Writing at CUNY Law School: A Pervasive Approach
Developing Skill in Written Advocacy Through a Vibrant Moot Court Program
Professor Jeff Kirchmeier
Professor Jeff Kirchmeier directs CUNY's Moot Court, which provides appellate brief writing and oral advocacy experience to students entering their second and third years of law school.
All CUNY students interested in joining Moot Court participate in the annual Moot Court Summer Competition/Advocacy Training Program for brief writing and oral advocacy, which culminates in an intramural competition in early September. Working in teams of two, students are given a case record and must prepare a substantial appellate brief based upon their own research. As students work on the briefs, they are invited to attend workshops on brief writing, citation practice, and research skills.
After each team submits its appellate brief in late summer, the students argue the issues before a panel of judges at the all-day competition at the beginning of the fall semester. Students learn how to address the strengths and weaknesses in their legal analysis as they are required to argue both sides of the issues as both petitioner and as respondent before judges that consist of faculty, alums, and other attorneys. After the competition, they are given written feedback on their briefs from Professor Kirchmeier and two additional faculty graders. Students who qualify from this competition to become members of Moot Court and who wish to participate in an external competition are then required to revise their Summer Competition brief based on this feedback.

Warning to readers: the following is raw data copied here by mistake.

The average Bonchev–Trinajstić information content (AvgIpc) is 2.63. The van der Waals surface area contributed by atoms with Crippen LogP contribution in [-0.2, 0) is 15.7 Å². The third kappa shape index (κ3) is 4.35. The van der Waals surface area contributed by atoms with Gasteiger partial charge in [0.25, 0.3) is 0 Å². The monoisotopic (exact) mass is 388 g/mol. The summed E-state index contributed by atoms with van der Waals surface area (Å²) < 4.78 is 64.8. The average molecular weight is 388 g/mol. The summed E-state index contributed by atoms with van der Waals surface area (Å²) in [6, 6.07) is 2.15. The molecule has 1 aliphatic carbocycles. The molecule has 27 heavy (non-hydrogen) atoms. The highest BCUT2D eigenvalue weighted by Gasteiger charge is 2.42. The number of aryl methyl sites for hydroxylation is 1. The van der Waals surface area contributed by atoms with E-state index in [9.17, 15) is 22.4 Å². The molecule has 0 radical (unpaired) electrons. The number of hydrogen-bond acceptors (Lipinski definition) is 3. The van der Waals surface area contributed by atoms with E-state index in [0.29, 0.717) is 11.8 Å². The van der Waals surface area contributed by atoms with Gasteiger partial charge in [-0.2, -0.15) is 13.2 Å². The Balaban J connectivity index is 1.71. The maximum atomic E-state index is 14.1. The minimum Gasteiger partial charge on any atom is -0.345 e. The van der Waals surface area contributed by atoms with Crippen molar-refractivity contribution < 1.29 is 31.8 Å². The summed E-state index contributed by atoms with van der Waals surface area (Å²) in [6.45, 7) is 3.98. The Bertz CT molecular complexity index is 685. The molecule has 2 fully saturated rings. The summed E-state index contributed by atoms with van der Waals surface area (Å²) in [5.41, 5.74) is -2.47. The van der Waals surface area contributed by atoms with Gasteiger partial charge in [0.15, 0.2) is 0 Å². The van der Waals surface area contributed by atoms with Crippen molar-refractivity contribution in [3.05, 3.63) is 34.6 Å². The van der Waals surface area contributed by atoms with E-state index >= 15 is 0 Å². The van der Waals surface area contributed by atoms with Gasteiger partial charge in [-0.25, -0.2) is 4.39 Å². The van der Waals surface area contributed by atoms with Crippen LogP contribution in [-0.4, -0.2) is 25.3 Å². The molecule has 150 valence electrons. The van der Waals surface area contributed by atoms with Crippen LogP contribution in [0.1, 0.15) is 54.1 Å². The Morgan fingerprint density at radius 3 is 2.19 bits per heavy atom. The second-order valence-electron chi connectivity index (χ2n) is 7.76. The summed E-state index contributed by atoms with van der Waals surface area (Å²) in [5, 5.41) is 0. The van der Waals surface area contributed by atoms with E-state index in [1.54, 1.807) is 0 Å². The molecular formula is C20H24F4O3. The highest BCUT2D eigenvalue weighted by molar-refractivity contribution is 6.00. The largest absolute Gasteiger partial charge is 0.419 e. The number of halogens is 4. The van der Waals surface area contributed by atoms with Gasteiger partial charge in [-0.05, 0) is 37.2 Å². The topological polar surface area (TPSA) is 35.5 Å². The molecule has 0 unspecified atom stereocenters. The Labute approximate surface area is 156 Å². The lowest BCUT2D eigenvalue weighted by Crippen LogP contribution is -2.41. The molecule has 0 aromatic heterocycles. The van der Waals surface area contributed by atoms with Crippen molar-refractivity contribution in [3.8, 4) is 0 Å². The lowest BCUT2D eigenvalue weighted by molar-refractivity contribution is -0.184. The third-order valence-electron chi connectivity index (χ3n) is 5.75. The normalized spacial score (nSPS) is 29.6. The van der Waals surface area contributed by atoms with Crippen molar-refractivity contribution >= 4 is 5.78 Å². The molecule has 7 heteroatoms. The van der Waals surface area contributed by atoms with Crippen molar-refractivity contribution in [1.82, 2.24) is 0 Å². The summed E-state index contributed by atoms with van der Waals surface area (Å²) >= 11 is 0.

Members who enter an external competition in a team of two or three students write a substantial appellate brief for the competition, and then they participate in a large number of rigorous oral argument practices to tune their arguments and to prepare for the oral argument portion of the competition against students from other schools. After the oral arguments, students rewrite their competition briefs for academic credit, incorporating written feedback they receive from Professor Kirchmeier on the brief as well as insights gained from their oral advocacy experience.
This opportunity for a rigorous experience in persuasive writing and oral advocacy develops students' skills in framing and supporting legal arguments, and it highlights the ways in which the oral argument experience sharpens skills in written advocacy.